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Scaramouche Paperback – September 25, 2013
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This is a fast-moving story that sweeps the reader along through a series of surprising twists. Not least of those twists is Moreau's career as a member of a troop of Commedia Dell'Arte actors. Pursued by the police on a charge of sedition, Moreau persuades the troop to make him part of their company. Among them he assumes the role of Scaramouche, the cold, sly and glib trickster who manipulates the characters and the action without ever taking an active hand himself. It is a part Moreau finds singularly suited to his personality. It is also a role that, to some degree, he continues to play in all his subsequent careers.Read more ›
Scaramouche the character is so well developed by RS and I can not imagine anybody doing it in modern prose. It is a charming story made more so by the style of writing from the period.
Set in France during the days of the Third Estate and the pending downfall of the monarchy, the story is told from an insider's perspective.
Andre-Louis's character manifests as Scaramouche, also as a fencing master and a politician and each facet of his career is cleverly portrayed.
"Scaramouche" is an excellent read marred only by the tangled romantic elements and, for me, a contrived but fairly predictable ending.
However, for anyone who has not read any of Sabatini's works, I would thoroughly recommend this book.
First off, he gives a speech, channeling the fervent ideas of his murdered friend, which is considered to be seditious by the nobles, in particular the murderer of his friend. The nobles seek to arrest Andre-Louis so he can be hanged for sedition. Andre-Louis seeks cover by joining an itinerant band of actors, actors in the tradition of <em>Commedia dell'Arte</em>. In that tradition, each actor has a pat role, rich buffoon, jokester, inamorata, etc. One such role is <em>Scaramouche</em>, a glib schemer, the role Andre-Louis obtains. He excells in that role, and again, during one of his scenes manages to stir up the populace against the nobles, in particular the murdering marquis who happens to be in the audience.
Andre-Louis must once again flee for his life, and ends up in Paris, where he becomes a fencing master. I could go on, but I won't. One might better read this book for one's self. It's rather good. Sabitini is a master story teller and an astute observer of the human condition. Another benefit of reading this book is that one will also learn something about the root causes of the French Revolution and how things proceeded. An added bonus for me was that I read the part about the storming of the Bastille on Bastille Day. How cool is that?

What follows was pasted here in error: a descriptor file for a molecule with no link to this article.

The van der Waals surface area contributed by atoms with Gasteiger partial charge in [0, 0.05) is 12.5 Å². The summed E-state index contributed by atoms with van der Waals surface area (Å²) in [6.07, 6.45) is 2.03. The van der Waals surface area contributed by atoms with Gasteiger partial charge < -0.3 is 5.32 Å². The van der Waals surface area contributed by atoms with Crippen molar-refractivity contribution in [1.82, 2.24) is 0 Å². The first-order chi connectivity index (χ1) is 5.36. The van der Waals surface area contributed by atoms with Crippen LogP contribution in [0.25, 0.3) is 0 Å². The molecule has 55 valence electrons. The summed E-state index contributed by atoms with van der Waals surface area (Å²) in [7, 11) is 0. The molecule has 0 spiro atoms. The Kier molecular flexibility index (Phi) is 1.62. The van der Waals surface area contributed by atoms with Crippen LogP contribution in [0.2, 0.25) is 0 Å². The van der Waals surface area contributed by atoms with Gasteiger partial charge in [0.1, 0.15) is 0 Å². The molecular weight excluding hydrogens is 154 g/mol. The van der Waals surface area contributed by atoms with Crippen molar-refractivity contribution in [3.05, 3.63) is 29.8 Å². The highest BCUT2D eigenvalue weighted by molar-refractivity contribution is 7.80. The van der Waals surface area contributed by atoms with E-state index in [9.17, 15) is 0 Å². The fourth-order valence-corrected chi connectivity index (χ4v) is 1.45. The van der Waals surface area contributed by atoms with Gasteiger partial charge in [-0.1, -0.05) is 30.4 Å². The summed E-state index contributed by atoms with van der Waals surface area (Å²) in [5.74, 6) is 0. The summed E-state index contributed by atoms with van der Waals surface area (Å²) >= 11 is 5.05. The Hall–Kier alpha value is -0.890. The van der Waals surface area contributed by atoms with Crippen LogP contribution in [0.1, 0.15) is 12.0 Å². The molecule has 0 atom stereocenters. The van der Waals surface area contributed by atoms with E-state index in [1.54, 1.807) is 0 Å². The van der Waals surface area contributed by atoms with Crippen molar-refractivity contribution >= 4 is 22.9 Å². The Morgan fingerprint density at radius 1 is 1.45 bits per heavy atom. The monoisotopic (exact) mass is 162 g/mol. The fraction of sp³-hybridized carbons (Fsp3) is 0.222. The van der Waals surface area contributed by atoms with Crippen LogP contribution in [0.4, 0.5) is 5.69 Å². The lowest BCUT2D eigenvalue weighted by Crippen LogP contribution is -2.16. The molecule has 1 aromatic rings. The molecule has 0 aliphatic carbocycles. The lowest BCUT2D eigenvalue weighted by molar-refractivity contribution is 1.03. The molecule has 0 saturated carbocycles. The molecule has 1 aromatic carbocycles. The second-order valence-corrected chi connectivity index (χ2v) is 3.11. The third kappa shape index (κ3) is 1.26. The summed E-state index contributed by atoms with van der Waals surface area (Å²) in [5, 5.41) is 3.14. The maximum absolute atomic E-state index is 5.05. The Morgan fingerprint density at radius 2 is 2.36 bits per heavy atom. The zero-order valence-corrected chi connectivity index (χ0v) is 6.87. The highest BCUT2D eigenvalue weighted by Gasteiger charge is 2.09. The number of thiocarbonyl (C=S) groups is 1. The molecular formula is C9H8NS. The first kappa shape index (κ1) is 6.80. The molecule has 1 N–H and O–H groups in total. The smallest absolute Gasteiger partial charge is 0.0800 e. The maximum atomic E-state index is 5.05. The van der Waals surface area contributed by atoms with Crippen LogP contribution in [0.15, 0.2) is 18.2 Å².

There now, I really don't need to say anything else, do I, because you're already on your way to the library, aren't you.
Andre-Louis Moran may just be my favorite hero ever. Sorry, Teddy Lawrence and Gilbert Blythe and Rhett Butler and the two mentioned above and...all the rest.
Seriously, he's sarcastic, funny, nonchalant, laughing in the face of death, clever, rakishly brave...shall I go on?
The main female characters exasperated me, the plot intrigued me, and I accidentally learned a bit about the French Revolution along the way.
But the hero definitely made this book. (And yes, my husband thinks so too. Why do you ask?)
Most Recent Customer Reviews
For me, Scaramouche will always represent Sabatini at the height of his power as a story teller.
And his description of the sources and progress of the French Revolution... Read more
This was a great read, and I read through it rather quickly compared to other classics I've read. I loved the twists in the plot and how it ultimately ends. Read morePublished 4 months ago by Viviane Dutra
My best friend was hooked on Sabatini in high school; I never understood it. Until now. This gentlemen is an EXCELLENT writer and story teller. Read morePublished 5 months ago by JTR
This is an excellent character story about a young man who becomes caught up in the French Rebellion (much through his own designs) and through a series of seemingly unconnected... Read morePublished 5 months ago by Amazon Customer
"Foreign sailors in outlandish garments and of harsh-sounding, outlandish speech . . . ."
"The newly risen sun was transmuting into diamonds the dewdrops... Read more